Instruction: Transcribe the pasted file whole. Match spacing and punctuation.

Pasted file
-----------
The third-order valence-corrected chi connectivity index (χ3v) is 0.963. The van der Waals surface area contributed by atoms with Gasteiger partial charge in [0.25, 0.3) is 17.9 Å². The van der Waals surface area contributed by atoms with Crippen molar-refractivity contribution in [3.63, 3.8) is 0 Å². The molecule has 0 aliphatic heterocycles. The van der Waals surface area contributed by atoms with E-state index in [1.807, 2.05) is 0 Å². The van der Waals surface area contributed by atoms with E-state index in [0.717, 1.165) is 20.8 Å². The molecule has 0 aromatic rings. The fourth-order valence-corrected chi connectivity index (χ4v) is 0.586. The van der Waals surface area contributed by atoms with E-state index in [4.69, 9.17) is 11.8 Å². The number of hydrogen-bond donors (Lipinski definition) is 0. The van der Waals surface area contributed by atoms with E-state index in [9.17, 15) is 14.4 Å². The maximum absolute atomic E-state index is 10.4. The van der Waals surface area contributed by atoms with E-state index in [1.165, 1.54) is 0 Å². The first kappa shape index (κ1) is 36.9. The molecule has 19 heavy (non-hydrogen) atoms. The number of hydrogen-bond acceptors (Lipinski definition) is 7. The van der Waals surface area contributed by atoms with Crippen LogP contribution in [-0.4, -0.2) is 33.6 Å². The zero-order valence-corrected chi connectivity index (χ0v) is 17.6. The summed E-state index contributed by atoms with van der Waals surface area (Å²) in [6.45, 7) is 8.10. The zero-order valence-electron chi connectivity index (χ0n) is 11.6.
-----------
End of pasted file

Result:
The third-order valence-corrected chi connectivity index (χ3v) is 0.963. The van der Waals surface area contributed by atoms with Gasteiger partial charge in [0.25, 0.3) is 17.9 Å². The van der Waals surface area contributed by atoms with Crippen molar-refractivity contribution in [3.63, 3.8) is 0 Å². The molecule has 0 aliphatic heterocycles. The van der Waals surface area contributed by atoms with E-state index in [1.807, 2.05) is 0 Å². The van der Waals surface area contributed by atoms with E-state index in [0.717, 1.165) is 20.8 Å². The molecule has 0 aromatic rings. The fourth-order valence-corrected chi connectivity index (χ4v) is 0.586. The van der Waals surface area contributed by atoms with E-state index in [4.69, 9.17) is 11.8 Å². The number of hydrogen-bond donors (Lipinski definition) is 0. The van der Waals surface area contributed by atoms with E-state index in [9.17, 15) is 14.4 Å². The maximum absolute atomic E-state index is 10.4. The van der Waals surface area contributed by atoms with E-state index in [1.165, 1.54) is 0 Å². The first kappa shape index (κ1) is 36.9. The molecule has 19 heavy (non-hydrogen) atoms. The number of hydrogen-bond acceptors (Lipinski definition) is 7. The van der Waals surface area contributed by atoms with Crippen LogP contribution in [-0.4, -0.2) is 33.6 Å². The zero-order valence-corrected chi connectivity index (χ0v) is 17.6. The summed E-state index contributed by atoms with van der Waals surface area (Å²) in [6.45, 7) is 8.10. The zero-order valence-electron chi connectivity index (χ0n) is 11.6.